The Reki-jo women are Japanese female history buffs who whole-heartedly cling to vestiges of culture from pre-industrial traditional Japan.
Now, this might not seem that special, but when taking into consideration the fact that economic activity surrounding this trend generates US$725 million per year, it’s quite a booming business.
Visual Kei can be expressed in two words: bold and flamboyant. Becoming really popular with Japanese musicians, this style's distinctive features include heavy makeup, elaborate hairstyle, and glam-rock costumes.
It's been popular since the 80s and is showing no signs of losing its luster.
Japan's version of a nerd or geek, with its followers being considered obsesses with a particular interest. What's more interesting about this obscure subculture is that it's now a thriving movement permeating outside of Japan's borders.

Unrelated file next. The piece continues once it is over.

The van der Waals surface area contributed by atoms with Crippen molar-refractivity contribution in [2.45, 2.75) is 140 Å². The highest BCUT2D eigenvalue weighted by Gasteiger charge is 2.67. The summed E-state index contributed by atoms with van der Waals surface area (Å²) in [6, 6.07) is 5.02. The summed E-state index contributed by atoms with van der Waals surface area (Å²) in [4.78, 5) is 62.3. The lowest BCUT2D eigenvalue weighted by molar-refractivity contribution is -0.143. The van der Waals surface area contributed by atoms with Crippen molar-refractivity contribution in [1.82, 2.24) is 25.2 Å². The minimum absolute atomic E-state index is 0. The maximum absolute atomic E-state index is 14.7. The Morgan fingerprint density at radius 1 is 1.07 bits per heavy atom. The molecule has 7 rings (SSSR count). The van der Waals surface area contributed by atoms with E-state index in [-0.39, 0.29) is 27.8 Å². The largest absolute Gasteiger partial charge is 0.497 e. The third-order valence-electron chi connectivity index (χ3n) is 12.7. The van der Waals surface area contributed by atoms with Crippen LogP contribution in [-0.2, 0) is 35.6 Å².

As with many things that were deemed unfashionable or geeky in the past, Otaku has embraced that brand and become the new ‘cool’ chic.
The Me No Shita Chiiku Trend
Typically eye makeup is done on the upper eyelids, but in Japan, they like to do things a little differently.
Let's look at the Me No Shita Chiiku, also known as the Byojaku trend that's become viral on Japanese social media. This trend has people wearing blush under their eyes, giving them a tired or sickly look.
Gyaruo is by its very nature, considered a subculture for guys. It's become super trendy in Japan for guys to dress up in a flamboyant, yet boyish way with large, spiky hairdos and multiple textures ranging from fluffy scarfs to knitted cardigans.
This trend has gained so much traction for allowing men to express themselves and embrace their creative side, while still fitting in.